Attire Accessories - May/Jun 2018 (Issue 70)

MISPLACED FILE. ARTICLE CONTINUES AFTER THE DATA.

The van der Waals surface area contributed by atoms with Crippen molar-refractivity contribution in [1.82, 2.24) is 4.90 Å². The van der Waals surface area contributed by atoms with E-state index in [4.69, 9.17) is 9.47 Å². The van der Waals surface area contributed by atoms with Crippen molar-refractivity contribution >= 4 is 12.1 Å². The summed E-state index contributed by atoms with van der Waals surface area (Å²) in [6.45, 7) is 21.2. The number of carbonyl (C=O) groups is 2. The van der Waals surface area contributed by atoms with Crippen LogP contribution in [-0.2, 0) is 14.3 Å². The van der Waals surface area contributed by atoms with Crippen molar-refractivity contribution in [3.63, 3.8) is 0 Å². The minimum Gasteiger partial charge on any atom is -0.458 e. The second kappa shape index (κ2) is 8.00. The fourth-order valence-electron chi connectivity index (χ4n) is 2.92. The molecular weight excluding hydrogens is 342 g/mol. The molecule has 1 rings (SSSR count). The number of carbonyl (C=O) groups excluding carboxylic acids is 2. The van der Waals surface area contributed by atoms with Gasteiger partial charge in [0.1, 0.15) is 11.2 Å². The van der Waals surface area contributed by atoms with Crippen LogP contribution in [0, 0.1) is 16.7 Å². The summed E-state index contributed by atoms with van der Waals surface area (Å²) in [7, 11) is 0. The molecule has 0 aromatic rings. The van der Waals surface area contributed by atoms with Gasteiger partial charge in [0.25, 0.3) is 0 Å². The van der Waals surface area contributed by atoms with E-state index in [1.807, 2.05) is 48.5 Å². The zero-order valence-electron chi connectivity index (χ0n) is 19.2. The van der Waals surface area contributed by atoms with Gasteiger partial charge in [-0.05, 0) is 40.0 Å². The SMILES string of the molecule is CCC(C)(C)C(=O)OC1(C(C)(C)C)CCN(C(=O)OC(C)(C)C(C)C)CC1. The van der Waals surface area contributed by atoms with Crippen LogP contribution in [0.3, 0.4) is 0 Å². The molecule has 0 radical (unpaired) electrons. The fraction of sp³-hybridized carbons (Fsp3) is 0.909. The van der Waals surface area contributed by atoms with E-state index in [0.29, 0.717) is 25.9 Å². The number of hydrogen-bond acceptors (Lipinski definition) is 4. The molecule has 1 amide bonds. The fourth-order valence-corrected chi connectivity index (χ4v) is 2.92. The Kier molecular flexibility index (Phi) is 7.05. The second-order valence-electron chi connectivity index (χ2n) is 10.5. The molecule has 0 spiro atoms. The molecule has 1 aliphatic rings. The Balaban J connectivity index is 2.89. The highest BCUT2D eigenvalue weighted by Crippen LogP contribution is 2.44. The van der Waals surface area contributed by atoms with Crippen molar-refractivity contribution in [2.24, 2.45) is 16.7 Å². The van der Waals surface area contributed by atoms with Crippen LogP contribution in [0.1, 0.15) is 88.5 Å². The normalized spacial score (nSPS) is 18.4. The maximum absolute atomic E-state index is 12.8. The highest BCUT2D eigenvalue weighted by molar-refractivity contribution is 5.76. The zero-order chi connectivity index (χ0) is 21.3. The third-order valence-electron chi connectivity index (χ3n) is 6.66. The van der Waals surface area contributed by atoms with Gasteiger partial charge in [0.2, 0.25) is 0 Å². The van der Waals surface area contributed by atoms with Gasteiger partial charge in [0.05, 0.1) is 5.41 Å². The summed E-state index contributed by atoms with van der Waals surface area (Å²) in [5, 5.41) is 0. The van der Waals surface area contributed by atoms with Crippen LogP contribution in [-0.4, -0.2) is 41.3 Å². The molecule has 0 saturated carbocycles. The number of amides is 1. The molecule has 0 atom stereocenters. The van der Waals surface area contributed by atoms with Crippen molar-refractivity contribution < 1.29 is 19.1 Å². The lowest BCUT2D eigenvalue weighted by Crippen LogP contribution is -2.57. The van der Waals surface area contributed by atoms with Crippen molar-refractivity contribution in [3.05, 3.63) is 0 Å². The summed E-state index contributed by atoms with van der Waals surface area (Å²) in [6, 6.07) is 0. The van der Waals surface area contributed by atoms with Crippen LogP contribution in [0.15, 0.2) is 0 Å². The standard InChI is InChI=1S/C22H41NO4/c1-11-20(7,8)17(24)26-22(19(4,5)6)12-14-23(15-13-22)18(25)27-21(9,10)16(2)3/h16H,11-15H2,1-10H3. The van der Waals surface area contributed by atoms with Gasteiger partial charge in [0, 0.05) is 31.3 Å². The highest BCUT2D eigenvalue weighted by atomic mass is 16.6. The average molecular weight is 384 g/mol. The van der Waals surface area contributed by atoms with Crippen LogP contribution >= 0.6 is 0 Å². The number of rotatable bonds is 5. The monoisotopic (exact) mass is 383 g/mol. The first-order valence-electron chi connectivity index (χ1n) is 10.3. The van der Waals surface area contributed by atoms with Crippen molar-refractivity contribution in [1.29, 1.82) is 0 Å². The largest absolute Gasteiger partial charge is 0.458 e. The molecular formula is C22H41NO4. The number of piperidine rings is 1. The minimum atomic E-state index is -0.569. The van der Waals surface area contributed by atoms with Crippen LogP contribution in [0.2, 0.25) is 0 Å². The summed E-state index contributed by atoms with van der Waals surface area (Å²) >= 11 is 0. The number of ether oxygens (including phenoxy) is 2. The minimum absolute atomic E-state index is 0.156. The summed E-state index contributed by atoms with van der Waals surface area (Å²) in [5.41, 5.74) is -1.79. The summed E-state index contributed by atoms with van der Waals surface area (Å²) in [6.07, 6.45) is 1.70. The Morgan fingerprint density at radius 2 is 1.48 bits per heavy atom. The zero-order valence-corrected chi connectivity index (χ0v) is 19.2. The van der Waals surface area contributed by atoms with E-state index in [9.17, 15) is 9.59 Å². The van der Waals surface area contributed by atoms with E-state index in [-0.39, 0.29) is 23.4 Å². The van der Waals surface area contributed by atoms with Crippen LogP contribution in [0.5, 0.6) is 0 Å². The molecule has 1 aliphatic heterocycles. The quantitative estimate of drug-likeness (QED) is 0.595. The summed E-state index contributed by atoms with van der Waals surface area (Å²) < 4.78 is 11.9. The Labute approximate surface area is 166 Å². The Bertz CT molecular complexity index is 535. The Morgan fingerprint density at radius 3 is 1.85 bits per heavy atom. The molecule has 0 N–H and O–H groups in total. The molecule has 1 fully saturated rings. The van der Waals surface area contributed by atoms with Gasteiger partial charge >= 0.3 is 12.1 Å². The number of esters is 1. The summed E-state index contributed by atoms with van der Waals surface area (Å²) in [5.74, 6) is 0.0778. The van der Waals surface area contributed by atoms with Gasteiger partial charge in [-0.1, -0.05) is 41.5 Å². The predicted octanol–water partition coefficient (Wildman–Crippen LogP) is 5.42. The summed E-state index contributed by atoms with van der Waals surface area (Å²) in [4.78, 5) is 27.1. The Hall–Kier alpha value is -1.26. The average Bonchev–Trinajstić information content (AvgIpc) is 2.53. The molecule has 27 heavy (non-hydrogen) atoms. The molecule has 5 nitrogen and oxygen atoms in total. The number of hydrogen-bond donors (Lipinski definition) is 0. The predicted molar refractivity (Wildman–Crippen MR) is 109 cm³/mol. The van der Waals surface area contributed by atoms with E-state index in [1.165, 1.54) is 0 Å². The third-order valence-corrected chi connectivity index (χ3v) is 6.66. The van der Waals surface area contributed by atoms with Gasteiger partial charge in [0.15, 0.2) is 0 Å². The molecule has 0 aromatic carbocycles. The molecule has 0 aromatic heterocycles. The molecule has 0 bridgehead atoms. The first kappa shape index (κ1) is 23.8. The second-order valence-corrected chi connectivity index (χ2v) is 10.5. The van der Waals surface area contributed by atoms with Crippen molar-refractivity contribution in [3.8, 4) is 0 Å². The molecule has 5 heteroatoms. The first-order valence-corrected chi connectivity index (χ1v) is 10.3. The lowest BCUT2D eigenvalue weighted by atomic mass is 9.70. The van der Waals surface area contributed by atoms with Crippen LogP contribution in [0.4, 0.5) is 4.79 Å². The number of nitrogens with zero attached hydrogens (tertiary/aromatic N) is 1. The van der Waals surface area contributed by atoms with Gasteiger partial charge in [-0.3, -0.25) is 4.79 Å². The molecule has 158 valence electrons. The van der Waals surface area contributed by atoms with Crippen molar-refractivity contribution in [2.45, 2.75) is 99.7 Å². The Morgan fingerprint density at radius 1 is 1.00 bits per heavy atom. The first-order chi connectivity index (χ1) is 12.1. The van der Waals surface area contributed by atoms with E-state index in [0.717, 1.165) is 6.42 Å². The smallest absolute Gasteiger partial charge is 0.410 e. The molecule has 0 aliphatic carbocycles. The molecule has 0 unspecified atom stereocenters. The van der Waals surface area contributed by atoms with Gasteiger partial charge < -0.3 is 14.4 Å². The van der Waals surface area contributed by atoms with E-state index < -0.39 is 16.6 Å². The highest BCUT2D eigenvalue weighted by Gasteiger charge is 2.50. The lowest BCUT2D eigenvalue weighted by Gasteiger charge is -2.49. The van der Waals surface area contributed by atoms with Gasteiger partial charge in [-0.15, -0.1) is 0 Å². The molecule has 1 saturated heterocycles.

70 ATTIRE with a well-known retailer, meet up with their marketing team to make sure you understand how they can help promote the event through their existing channels like newsletters, social media and PR. Research the type of imagery they use and then send them as many high-quality images of your product, or useful assets, which will make their life easier when pulling together their own content to promote your product and pop-up. It’s also important to ensure their marketing team are fully briefed on the event to deal with any inbound enquiries that might come their way. 4. Focus on a key offering/product range Space is often at a premium when organising a pop-up event, so it pays dividends to focus on a small but a varied range of products. This will help keep orders simple and a crowd moving quickly. It also allows you to focus any marketing on a specific product to convey a clear, captivating message. 5. Ensure you understand your audience Before planning or booking anything, it’s really important to know your audience’s likes and dislikes. Where is your product normally sold and which are your target retailers? Do your customers shop there, or would they? What’s selling well elsewhere for you? 6. Be selective with your appearances Being selective with pop-up appearances helps preserve excitement and anticipation around your pop-up events. Make sure you change product, design of the stand if you do have them often. If you’re popping up everywhere consumers will be less and less inclined to travel to see what’s on offer. Book appearances in places that are in line with the desired market you’re aiming for. Are you going for mass market, mid or high end? 7. Staff it well Having plenty of staff on-hand helps make a pop-up welcoming – big queues are off- putting to passers-by. Extra staff can also drum up interest with passers-by during quieter periods. Hire staff who have the right skills if there is a specific technology that’s needed to create your products, for example personalisation. Keep your staff up to speed with any brand do’s or don’ts. Let them know of any restrictions for example, naughty or off brand words. 8. Research your location If you’re pulling together a pop-up as part of an event, make sure it’s in a location where people are going to walk past. An entrance or near an exit can be a great place for footfall. At retail or in store go and see the shop for yourself and note down the good locations. Where are people browsing? Work out where you’ll place any branding, signs and machines you might need, can you fit them in the space? Sometimes all of this won’t be possible if a location decides their own floor plans, but it’s good to know where you’d like to be placed so you can be first in line with your requests! 9. Put a full digital marketing strategy into place It’s important not to simply rely on footfall and word of mouth. A marketing plan will give your biggest fans time to plan a trip and ensure the pop-up is rewarding the people who follow your brand closely. Our Mr. Men Mini Museum had families visiting London from Wales because we’d been sharing information widely on our social accounts, website, through digital adverts and PR channels well in advance. 10. Set clear goals – sales/awareness/engagement Setting targets around sales, awareness and brand engagement makes it much easier to evaluate if it was a success, and will also help you plan the next one to deliver even more. Good luck! Further information: Founded in Japan in 1960, the Sanrio family features a range of 12 characters and brands in the UK, with more than 400 characters available worldwide, including Hello Kitty and Mr. Men Little Miss series. With a community of fans across all age groups, Sanrio has created a number of successful brand partnerships with household names including Kinder Surprise (Ferrero), ASOS, Royal Mail and Heathrow Airport. For further information, visit